By Suzanne Fleming of Kirk Montoute Dawson LLP posted in Child Support on Tuesday, February 12, 2019.
If you or your former spouse are high income earners and share children, the following scenarios may be familiar when calculating child support:
Scenario 1: You and your spouse have recently separated and share dsdependent children. You have been a high-income earner for several years, while your spouse has not. You calculate child support based on your income and the amount appears to grossly exceed the children’s reasonable needs. What are your options?
Scenario 2: You and your spouse have recently separated and share dependent children. Your spouse has been a high-income earner for several years while you have not. Child support is calculated based on your spouse’s income. Your spouse argues the amount exceeds the Children’s reasonable needs, but you disagree and think it is appropriate. What happens next?
Pursuant to the Canadian Federal Child Support Guidelines (“the Guidelines”), the quantum of child support payable is based on a “table amount”. The “table amount” is calculated using the following information:
i. a payor’s Line 150 income; and
ii. the number of children under the age of majority.
Special circumstances arise with respect to the table amount when a payor’s Line 150 income exceeds $150,000. Particularly, the Court has discretion under section 4 of the Guidelines to increase or decrease the table amount of child support payable on the portion of the payor’s income that exceeds $150,000.
The test for departing from the table amount of child support when a payor’s income exceeds $150,000 is found in the Supreme Court of Canada case of Francis v. Baker and later reaffirmed in the Queen’s Bench of Alberta case of Ewing v. Ewing:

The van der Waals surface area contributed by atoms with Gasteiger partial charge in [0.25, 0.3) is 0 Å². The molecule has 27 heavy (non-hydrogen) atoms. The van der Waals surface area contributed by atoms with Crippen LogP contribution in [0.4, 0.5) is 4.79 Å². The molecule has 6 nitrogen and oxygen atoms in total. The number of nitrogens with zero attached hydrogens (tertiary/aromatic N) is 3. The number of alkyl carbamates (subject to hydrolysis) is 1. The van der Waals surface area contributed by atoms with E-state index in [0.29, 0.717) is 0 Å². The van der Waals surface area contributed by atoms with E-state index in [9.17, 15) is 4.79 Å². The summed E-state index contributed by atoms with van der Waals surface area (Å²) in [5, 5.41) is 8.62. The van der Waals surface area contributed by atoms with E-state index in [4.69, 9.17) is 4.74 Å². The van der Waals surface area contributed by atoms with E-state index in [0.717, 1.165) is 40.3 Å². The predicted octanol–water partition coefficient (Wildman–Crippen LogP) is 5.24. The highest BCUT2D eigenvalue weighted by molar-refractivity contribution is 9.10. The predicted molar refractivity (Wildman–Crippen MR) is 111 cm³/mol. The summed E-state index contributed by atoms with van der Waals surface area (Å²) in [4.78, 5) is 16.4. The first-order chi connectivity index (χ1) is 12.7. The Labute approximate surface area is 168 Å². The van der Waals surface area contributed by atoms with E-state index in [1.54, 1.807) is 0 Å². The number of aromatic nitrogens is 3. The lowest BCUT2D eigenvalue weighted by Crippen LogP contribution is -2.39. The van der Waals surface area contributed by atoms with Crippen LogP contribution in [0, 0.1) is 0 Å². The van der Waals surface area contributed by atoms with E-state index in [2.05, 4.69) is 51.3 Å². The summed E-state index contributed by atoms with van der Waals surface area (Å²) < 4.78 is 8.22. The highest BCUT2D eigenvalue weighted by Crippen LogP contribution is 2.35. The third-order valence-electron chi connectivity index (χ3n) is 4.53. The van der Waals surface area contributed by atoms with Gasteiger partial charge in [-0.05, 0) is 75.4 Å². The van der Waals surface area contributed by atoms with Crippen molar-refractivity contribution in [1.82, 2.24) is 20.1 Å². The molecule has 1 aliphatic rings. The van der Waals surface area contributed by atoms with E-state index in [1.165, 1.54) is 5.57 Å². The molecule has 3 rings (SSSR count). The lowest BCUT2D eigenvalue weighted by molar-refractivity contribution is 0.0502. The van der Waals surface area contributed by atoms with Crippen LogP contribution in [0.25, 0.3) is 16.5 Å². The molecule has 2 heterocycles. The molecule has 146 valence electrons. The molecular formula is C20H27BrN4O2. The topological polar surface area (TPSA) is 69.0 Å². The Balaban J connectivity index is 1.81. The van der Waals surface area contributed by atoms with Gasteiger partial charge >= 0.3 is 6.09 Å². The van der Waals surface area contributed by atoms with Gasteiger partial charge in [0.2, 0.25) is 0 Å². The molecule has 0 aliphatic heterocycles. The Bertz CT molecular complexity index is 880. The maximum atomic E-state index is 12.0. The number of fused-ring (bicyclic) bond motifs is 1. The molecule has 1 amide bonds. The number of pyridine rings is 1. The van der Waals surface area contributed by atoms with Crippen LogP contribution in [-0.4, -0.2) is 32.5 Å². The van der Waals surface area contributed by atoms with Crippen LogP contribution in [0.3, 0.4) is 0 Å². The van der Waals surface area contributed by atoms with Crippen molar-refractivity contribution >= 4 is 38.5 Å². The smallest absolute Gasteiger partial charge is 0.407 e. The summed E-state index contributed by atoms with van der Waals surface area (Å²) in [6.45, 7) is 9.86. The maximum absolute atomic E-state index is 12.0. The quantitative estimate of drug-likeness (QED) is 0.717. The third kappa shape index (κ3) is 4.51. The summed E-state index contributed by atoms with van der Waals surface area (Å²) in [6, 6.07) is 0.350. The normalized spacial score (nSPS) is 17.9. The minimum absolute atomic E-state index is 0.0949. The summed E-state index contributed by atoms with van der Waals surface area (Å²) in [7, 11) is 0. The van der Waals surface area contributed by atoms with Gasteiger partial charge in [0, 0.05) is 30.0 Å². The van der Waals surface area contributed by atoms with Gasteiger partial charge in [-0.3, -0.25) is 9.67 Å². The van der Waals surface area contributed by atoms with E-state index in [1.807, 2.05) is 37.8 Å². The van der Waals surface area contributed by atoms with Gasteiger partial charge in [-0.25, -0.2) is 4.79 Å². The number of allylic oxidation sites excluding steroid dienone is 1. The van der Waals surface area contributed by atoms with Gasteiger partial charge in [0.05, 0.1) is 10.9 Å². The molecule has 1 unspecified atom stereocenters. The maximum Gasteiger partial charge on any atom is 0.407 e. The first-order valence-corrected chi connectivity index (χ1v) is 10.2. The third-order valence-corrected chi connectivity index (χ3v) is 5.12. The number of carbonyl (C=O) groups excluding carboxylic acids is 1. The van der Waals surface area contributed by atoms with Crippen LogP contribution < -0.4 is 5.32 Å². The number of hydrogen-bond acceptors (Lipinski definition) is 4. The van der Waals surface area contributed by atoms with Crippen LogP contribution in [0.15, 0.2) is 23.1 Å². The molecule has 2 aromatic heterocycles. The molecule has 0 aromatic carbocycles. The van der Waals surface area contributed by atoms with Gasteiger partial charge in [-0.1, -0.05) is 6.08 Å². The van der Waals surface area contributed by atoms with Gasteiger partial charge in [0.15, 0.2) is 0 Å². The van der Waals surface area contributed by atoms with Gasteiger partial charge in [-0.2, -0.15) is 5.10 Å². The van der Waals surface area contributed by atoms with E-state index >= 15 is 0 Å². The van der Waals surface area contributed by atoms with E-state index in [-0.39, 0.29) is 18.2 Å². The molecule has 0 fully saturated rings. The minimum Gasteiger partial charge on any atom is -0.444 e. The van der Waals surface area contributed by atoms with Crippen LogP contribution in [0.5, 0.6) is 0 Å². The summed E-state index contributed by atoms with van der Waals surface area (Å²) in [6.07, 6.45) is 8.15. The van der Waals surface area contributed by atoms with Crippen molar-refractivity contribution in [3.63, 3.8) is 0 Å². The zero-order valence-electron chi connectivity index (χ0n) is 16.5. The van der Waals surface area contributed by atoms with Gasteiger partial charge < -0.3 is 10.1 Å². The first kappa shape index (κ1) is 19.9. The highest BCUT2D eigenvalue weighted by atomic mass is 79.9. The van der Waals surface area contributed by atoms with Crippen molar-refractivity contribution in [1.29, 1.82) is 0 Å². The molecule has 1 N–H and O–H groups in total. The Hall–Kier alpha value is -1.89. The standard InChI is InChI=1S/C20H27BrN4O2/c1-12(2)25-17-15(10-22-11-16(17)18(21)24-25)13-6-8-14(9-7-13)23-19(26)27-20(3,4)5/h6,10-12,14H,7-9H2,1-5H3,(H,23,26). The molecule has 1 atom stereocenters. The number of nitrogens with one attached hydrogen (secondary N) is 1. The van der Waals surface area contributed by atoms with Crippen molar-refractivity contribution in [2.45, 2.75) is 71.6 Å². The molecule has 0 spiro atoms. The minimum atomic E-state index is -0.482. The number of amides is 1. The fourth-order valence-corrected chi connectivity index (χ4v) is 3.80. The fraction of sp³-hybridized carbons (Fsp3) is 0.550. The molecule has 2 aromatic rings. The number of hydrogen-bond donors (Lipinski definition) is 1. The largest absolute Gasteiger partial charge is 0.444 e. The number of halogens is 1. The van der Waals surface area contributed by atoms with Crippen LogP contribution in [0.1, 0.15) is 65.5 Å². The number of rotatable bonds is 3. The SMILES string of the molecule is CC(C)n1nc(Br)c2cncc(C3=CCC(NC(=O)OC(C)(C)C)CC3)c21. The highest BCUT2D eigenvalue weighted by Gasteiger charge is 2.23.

“The party seeking the deviation must provide enough evidence so as to ‘raise a concern’ that awarding the table amount would be inappropriate. This evidence must be ‘clear and compelling’ and include an accurate picture of the Child’s condition, means, needs and circumstances.”
In other words, if you disagree with the table amount, it is your responsibility to convince the Court why it is inappropriate. In the event the Court is not satisfied with the evidence provided, you and your former spouse may be asked to complete expense budgets with respect to the child(ren) to present a clearer picture of their needs. Ultimately, it is the Court’s discretion whether to increase/decrease the table amount, or to not interfere with it at all.
Federal Child Support Guidelines S.C. 1997, c.1, s.4
Ewing v. Ewing, 2009 ABCA 227 at para. 46
Ewing v. Ewing, supra at para 46